In June 2009, FedEx began a campaign against United Parcel Service (UPS) and the Teamsters union, accusing its competitor of receiving a bailout in an advertising campaign called "Brown Bailout". FedEx claimed that signing the Federal Aviation Administration re-authorization bill, which would let some of its workers unionize more easily (and, according to the Memphis-based company, "could expose [its] customers at any time to local work stoppages that interrupted the flow of their time-sensitive, high-value shipments”),[9] was equivalent to giving UPS a "bailout". Independent observers heavily criticized FedEx's wording,[9] claiming that it was "an abuse of the term".[9] FedEx Express employees are regulated under the Railway Labor Act.[10]

On January 14, 2013, FedEx named Henry Maier CEO and President of FedEx Ground, to take effect after David Rebholz retired on May 31, 2013.[11] On July 17, 2014, FedEx was indicted for conspiracy to distribute controlled substances in cooperation with the Chhabra-Smoley Organization and Superior Drugs.[12] According to the U.S. Department of Justice, "FedEx is alleged to have knowingly and intentionally conspired to distribute controlled substances and prescription drugs, including Phendimetrazine (Schedule III); Ambien, Phentermine, Diazepam, and Alprazolam (Schedule IV), to customers who had no legitimate medical need for them based on invalid prescriptions issued by doctors who were acting outside the usual course of professional practice."[13] A representative for the company contested these claims, stating that it would violate personal rights of customers to deny service and that "We are a transportation company — we are not law enforcement".[14] On July 17, 2016 the The DOJ U.S. Attorney's Office confirmed in a statement that it had asked U.S. District Court Judge Charles Breyer to dismiss the indictment but also did not say why.[15][16][17]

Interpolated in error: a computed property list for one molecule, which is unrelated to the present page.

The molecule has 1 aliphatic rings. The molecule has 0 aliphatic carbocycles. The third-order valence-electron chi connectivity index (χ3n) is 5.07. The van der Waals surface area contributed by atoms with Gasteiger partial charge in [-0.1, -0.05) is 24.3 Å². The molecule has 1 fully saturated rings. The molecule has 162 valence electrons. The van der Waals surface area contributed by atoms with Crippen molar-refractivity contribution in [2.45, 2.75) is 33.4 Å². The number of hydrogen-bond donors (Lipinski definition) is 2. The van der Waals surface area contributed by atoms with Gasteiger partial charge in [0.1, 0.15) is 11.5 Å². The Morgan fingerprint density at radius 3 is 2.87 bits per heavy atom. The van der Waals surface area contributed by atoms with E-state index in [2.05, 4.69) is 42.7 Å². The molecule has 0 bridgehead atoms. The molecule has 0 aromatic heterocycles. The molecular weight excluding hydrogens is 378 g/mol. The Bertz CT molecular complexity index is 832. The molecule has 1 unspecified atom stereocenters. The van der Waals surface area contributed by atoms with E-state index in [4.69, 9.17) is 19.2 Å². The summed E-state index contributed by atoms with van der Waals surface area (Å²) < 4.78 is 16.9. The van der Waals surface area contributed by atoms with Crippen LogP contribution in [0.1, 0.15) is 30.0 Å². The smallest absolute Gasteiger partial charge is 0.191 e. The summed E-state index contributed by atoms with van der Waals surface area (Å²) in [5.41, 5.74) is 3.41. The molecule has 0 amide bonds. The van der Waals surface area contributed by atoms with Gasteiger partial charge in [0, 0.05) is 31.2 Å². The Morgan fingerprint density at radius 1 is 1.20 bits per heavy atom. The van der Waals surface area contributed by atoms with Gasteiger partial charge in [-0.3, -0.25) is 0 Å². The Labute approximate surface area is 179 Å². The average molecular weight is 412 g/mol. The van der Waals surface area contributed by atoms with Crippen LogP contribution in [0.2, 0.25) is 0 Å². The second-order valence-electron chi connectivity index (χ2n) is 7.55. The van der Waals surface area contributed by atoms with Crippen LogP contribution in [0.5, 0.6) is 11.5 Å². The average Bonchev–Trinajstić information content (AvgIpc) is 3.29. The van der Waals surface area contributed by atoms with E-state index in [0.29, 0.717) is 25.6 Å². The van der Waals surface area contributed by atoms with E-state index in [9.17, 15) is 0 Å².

In April 2015, FedEx acquired their rival firm TNT Express for €4.4bn ($4.8bn; £3.2bn) as it looks to expand their operations in Europe.[18][19]

Operating units and logos